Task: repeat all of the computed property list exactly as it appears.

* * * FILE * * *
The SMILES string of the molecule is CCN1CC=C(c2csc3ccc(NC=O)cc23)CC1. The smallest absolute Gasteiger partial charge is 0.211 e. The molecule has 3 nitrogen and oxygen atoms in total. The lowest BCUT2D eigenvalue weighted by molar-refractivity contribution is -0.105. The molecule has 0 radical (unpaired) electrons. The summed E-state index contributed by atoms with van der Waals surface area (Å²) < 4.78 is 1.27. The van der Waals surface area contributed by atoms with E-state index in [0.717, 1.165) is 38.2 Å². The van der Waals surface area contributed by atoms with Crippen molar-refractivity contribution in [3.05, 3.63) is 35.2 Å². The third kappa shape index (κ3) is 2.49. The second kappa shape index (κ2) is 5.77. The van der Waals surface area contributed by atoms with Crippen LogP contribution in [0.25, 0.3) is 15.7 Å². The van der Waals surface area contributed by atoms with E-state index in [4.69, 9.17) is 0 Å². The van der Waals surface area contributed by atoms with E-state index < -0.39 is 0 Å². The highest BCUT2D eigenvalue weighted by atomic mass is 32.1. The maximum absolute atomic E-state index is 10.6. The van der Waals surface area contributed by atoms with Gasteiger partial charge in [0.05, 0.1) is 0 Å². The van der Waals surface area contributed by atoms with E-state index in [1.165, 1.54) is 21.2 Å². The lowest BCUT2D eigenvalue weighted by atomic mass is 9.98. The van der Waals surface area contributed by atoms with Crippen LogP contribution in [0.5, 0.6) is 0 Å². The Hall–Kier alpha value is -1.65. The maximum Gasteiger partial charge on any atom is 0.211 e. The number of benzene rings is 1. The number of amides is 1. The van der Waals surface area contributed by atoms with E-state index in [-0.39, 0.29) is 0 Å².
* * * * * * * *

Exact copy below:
The SMILES string of the molecule is CCN1CC=C(c2csc3ccc(NC=O)cc23)CC1. The smallest absolute Gasteiger partial charge is 0.211 e. The molecule has 3 nitrogen and oxygen atoms in total. The lowest BCUT2D eigenvalue weighted by molar-refractivity contribution is -0.105. The molecule has 0 radical (unpaired) electrons. The summed E-state index contributed by atoms with van der Waals surface area (Å²) < 4.78 is 1.27. The van der Waals surface area contributed by atoms with E-state index in [0.717, 1.165) is 38.2 Å². The van der Waals surface area contributed by atoms with Crippen molar-refractivity contribution in [3.05, 3.63) is 35.2 Å². The third kappa shape index (κ3) is 2.49. The second kappa shape index (κ2) is 5.77. The van der Waals surface area contributed by atoms with Crippen LogP contribution in [0.25, 0.3) is 15.7 Å². The van der Waals surface area contributed by atoms with E-state index in [4.69, 9.17) is 0 Å². The van der Waals surface area contributed by atoms with E-state index < -0.39 is 0 Å². The highest BCUT2D eigenvalue weighted by atomic mass is 32.1. The maximum absolute atomic E-state index is 10.6. The van der Waals surface area contributed by atoms with Gasteiger partial charge in [0.05, 0.1) is 0 Å². The van der Waals surface area contributed by atoms with E-state index in [1.165, 1.54) is 21.2 Å². The lowest BCUT2D eigenvalue weighted by atomic mass is 9.98. The van der Waals surface area contributed by atoms with Crippen LogP contribution in [0.5, 0.6) is 0 Å². The Hall–Kier alpha value is -1.65. The maximum Gasteiger partial charge on any atom is 0.211 e. The number of benzene rings is 1. The number of amides is 1. The van der Waals surface area contributed by atoms with E-state index in [-0.39, 0.29) is 0 Å².